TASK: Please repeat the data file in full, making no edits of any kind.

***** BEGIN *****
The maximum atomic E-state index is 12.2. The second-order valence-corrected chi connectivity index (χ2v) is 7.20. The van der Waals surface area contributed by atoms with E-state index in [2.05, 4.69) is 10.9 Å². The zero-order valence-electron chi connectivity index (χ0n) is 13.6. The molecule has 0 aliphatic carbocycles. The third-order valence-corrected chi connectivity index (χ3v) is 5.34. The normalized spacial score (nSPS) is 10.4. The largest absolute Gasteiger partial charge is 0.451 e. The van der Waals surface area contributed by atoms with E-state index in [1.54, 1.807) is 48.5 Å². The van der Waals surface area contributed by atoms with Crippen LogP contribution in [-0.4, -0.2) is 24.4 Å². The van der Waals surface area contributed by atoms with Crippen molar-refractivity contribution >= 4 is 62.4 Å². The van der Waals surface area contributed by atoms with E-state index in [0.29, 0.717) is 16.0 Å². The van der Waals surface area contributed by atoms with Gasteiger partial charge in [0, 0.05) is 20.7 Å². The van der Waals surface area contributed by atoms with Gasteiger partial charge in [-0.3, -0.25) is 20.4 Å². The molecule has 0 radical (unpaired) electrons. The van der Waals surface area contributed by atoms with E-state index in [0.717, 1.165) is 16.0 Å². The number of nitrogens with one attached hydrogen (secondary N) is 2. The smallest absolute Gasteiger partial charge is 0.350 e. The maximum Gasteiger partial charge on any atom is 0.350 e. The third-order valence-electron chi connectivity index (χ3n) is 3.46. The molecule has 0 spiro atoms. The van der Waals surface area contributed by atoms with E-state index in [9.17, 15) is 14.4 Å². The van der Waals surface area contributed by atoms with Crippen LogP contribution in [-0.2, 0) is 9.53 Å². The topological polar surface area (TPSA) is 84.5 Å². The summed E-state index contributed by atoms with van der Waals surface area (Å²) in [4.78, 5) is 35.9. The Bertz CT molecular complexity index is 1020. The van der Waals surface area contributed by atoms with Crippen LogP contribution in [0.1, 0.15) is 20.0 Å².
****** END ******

The maximum atomic E-state index is 12.2. The second-order valence-corrected chi connectivity index (χ2v) is 7.20. The van der Waals surface area contributed by atoms with E-state index in [2.05, 4.69) is 10.9 Å². The zero-order valence-electron chi connectivity index (χ0n) is 13.6. The molecule has 0 aliphatic carbocycles. The third-order valence-corrected chi connectivity index (χ3v) is 5.34. The normalized spacial score (nSPS) is 10.4. The largest absolute Gasteiger partial charge is 0.451 e. The van der Waals surface area contributed by atoms with E-state index in [1.54, 1.807) is 48.5 Å². The van der Waals surface area contributed by atoms with Crippen LogP contribution in [-0.4, -0.2) is 24.4 Å². The van der Waals surface area contributed by atoms with Crippen molar-refractivity contribution >= 4 is 62.4 Å². The van der Waals surface area contributed by atoms with E-state index in [0.29, 0.717) is 16.0 Å². The van der Waals surface area contributed by atoms with Gasteiger partial charge in [0, 0.05) is 20.7 Å². The van der Waals surface area contributed by atoms with Gasteiger partial charge in [-0.3, -0.25) is 20.4 Å². The molecule has 0 radical (unpaired) electrons. The van der Waals surface area contributed by atoms with E-state index in [0.717, 1.165) is 16.0 Å². The number of nitrogens with one attached hydrogen (secondary N) is 2. The smallest absolute Gasteiger partial charge is 0.350 e. The maximum Gasteiger partial charge on any atom is 0.350 e. The third-order valence-electron chi connectivity index (χ3n) is 3.46. The molecule has 0 spiro atoms. The van der Waals surface area contributed by atoms with E-state index in [9.17, 15) is 14.4 Å². The van der Waals surface area contributed by atoms with Crippen LogP contribution in [-0.2, 0) is 9.53 Å². The topological polar surface area (TPSA) is 84.5 Å². The summed E-state index contributed by atoms with van der Waals surface area (Å²) in [4.78, 5) is 35.9. The Bertz CT molecular complexity index is 1020. The van der Waals surface area contributed by atoms with Crippen LogP contribution in [0.1, 0.15) is 20.0 Å².